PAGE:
The controversy over the sale of ORG has taken an ugly turn. As we have made clear in several blog posts related to the sale, what registrants need is not emotional cries to “stop the sale” but an ICANN-mediated renewal of the commitments made in the original grant, and some improved contractual commitments in the Registry Agreement. Once those are in place, it doesn’t matter much whether ISOC or Ethos runs the registry.
Unfortunately, the “stop the sale” meme has now morphed into a patently self-interested land grab. And some of the faces behind this land grab are so familiar and insider-y that they make Fadi Chehade look like a disinterested angel.
Yesterday a group calling itself the Cooperative Organization of ORG Registrants (CCOR) planted an article in the New York Times as part of a bald public relations push to get ICANN to redelegate the domain – to them. Who is behind this group? If you thought Ethos Capital was an insider play, wait until you see this list. Here are a few of the seven directors of the new entity.
Those with superficial knowledge describe Dyson as one of the founders of ICANN. She was indeed a member of the controversial initial board and ambitiously volunteered to be its chair as a way of furthering her personal ambitions. What they don’t know, or don’t tell you, is that her name was put forward by IBM, and when it came to ICANN accountability, Dyson was probably the worst board chair ICANN has ever had. She had no grasp of governance and policy issues. She opposed elections for ICANN board members and other accountability measures; she impatiently rolled her eyes at public forums when community members debated policy. Far from being a friend of the noncommercial internet, Dyson was openly hostile to the fledgling noncommercial users’ constituency, actually choosing to block its formation at one point because they were challenging policies and representational structures that were biased towards commercial interests. Despite her current positioning touting “an open and noncommercial internet” and “stewardship,” Dyson is a businessperson who made her money selling newsletters (EDVenture) and conferences for the private, profit-driven tech industry in the 1990s. She is not an “Internet pioneer.”
Roberts was the first CEO of ICANN, the consummate insider from the old federal networking community. Unlike Dyson he does have a background in the education and research networking community, at Educause. But Roberts, too, was deeply resistant to ICANN accountability and especially hostile to the influx of public interest groups into ICANN policy making in the early days. Leading up to the divestiture, Roberts wanted ORG to be a harshly restricted domain, in which registration would require proof of nonprofit legal status. Interestingly, Roberts leveraged his ties to the US government to transfer control of the EDU domain from Network Solutions (what is now Verisign) to his friends at EDUCAUSE in October 2001. Perhaps he was enlisted to see if he can work that magic again.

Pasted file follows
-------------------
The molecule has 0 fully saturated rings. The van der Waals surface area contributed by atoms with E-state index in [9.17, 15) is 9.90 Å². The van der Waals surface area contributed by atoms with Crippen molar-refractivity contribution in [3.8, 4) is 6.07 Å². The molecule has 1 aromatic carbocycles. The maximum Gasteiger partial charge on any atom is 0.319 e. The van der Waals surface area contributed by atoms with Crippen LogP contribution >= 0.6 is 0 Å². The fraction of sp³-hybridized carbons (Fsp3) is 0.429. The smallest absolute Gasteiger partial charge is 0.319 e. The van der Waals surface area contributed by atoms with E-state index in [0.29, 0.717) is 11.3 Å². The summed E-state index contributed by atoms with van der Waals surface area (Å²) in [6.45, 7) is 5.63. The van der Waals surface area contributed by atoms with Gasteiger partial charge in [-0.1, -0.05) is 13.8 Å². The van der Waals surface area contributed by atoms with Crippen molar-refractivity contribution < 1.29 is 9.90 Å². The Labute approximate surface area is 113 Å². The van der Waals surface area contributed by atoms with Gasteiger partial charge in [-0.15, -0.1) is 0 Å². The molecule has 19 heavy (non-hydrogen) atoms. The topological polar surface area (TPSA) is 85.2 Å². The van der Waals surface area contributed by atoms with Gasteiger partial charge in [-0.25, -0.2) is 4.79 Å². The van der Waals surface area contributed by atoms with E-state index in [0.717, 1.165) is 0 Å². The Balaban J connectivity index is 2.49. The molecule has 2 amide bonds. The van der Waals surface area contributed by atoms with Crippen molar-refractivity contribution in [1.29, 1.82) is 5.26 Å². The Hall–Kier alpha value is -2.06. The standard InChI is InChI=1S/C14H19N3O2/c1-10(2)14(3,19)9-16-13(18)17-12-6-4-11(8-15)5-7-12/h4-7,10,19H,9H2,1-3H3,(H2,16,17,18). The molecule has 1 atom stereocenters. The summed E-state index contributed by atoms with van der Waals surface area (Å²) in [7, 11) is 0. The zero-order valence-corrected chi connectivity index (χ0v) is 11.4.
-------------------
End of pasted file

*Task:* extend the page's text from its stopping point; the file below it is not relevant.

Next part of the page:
Maher is CEO of the Wikimedia Foundation. As a legitimate Internet nonprofit organization, Wikimedia is analogous to the Internet Society just prior to winning the ORG domain. It is constantly in need of a regular source of funds. Is this group any different from, or any better than, ISOC?
Woodcock is one of the original crusty old-line techies. He runs Packet Clearing House, a nonprofit with mostly government and some military funding sources. Woodcock has been a board member at the American Registry for Internet Numbers (ARIN), which is part of the ICANN regime, though the IP numbers people wisely have stayed at arms-length from ICANN and the domain name industry. Woodcock, however, is deeply conflicted on this issue. The current operator of the ORG registry is contracting with his organization to run certain registry services. The shift of ownership to Ethos threatens that relationship.
So if you thought the Ethos Capital deal was a bit stinky because of the involvement of the ICANN’s former CEO as an advisor, this group reeks. Frankly, I’d rather have ORG in the hands of an openly for-profit entity that can be controlled than see noncommercial values and interests invoked by people who pretend to be all about “stewardship” but are really just another group of opportunistic insiders.
I see no legal or contractual basis for ICANN to do a redelegation of ORG to some new entity that just popped up in the wake of the controversy. The whole idea would amount to nothing had not a New York Times reporter been punk’d into pushing CCOR’s sales pitch into the global public sphere. Wouldn’t it be nice if journalists would actually covered an issue in depth instead of serving as mouthpieces for interested actors?
Let’s be clear about what has happened here. By selling ORG, the Internet Society has provided the world with a fairly accurate, market-based valuation of what the ORG registry is really worth. Rather than recoiling in horror at the number, we need to accept its value as a fact and derive policies accordingly. Of course we don’t want the new owners to run ORG into the ground or exploit the high switching costs of its registrants. But any new owner is going to be in exactly the same position as ISOC or Ethos unless there are protections in the Registry Agreement of the sort we have asked for.